CVHS girls cross-country team takes sixth place which puts them on the track to state competition.
By Leonard COUTIN
The CIF cross country finals were held on Saturday on the most prestigious course in Southern California at Mt. San Antonio College.
With 62 years of history, this course has challenged generations of runners. Spectators and athletes on Saturday watched competitors battle their way over the 2.95-mile hilly course, of which the first seven teams in each division advanced to the state meet at Woodward Park in Fresno beginning Nov. 26. The top five individuals in each race not on a qualifying team also will have the right to participate in the state championship.
The CV Falcons girls have been preparing themselves since summer for this challenge and the dedication of the young team paid off as they placed sixth in the Division 1 race.
“We tried to downplay the pressure. The girls knew what it took and what they had to do. I really did not need to say much,” said CV Coach Mark Evans. “We talked about the teams we had to focus on and where we needed to be in the race. The emphasis was to keep the pack together and run the best race we could run.”
The Dana Hills team had the lead coming down from the switchbacks on their way to Poopout Hill with St. Clemente close in second. Individually Laura Hollander of Marina grabbed the lead in the first mile with Centennial Corona’s Adriana Olivas in second and Erika Reddish running third.
“In a race that big it is tough to know where you are or how you are doing. They just try to key on uniforms and go with a girl in the uniform of a school we want to stay with. Our big emphasis was that every point counts and just pass every person you can,” Evans said.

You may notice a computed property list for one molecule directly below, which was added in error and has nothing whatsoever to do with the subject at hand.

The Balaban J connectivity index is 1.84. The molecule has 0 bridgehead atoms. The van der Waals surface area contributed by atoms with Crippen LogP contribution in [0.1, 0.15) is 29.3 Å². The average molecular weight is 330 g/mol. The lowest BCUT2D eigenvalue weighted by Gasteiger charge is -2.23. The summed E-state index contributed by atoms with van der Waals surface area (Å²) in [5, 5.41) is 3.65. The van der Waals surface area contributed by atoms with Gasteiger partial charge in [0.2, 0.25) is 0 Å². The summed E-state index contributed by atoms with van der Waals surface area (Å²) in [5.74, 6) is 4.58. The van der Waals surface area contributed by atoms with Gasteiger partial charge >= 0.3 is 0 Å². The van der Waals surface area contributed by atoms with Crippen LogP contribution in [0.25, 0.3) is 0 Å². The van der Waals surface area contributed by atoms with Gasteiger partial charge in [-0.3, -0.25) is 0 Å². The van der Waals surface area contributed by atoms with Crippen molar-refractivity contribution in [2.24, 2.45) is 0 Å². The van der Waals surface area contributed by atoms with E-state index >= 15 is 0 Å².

CV sophomore Erika Johnson was the lead runner for the Falcons on the last hill of the course. She leaned forward going up the steep incline of Poopout Hill, one of the most difficult climbs of the course, with teammates Cali King and Ali Johnson not far behind.
When the Falcon girls entered the airstrip toward the finish, each had to shrug off their tired legs and maintain aggressive strides. Competition was keen and if they were going to make the qualifying cut each of the lead runners needed to be strong.
However, a big – and unwelcome – surprise met the runners as they approached the finish line.
A banner reading Championship was stretched across the path indicating the end of the race. Unfortunately, the banner was actually four feet short of the end and positioned over a green line. The ending point of the race was four feet beyond and marked with a white line. More than a dozen runners stopped early thinking they had crossed the finish line, not realizing that another four feet lay in front of them.
Runners who stopped were passed causing positions to change quickly.
“I knew there was a problem at the finish and let the girls know,” said Evans. “It is tough at the finish of a race to remember to keep going. This caused confusion for everyone.”
CV lead runner Ali Johnson finished 25th (18:29), Cali King finished 31st (18:38) and Megan Melnyk 32nd (18:41) crossing at the correct ending point. Erika Johnson placed 47th (18:51) and was one of the CV runners who lost a spot when she stopped at the wrong line and then walked forward. The Falcon team looks forward to what waits in Fresno.
“We run well at Woodward,” said Evans. “They ran the course earlier in the season and did well. We take the same approach as always: Run our race. Pass everyone you can. Keep moving up in the last half of the race. Get out hard but be relaxed. First mile there is always fast. We just need to be up in the group and run relaxed.”
The Pacific League saw another year of Arcadia’s domination in the Division 1 boy’s race. The Apaches successfully won their second CIF championship title as a team scoring 65 points with Sergio Gonzalez winning first place (14:51). Rancho Cucamonga’s Luis Gutierez placed second (15:53), Kevin Durham of El Toro took third (14:56). Anthony Monroy of Burroughs placed sixth (15:05) and will compete as an individual at the state meet.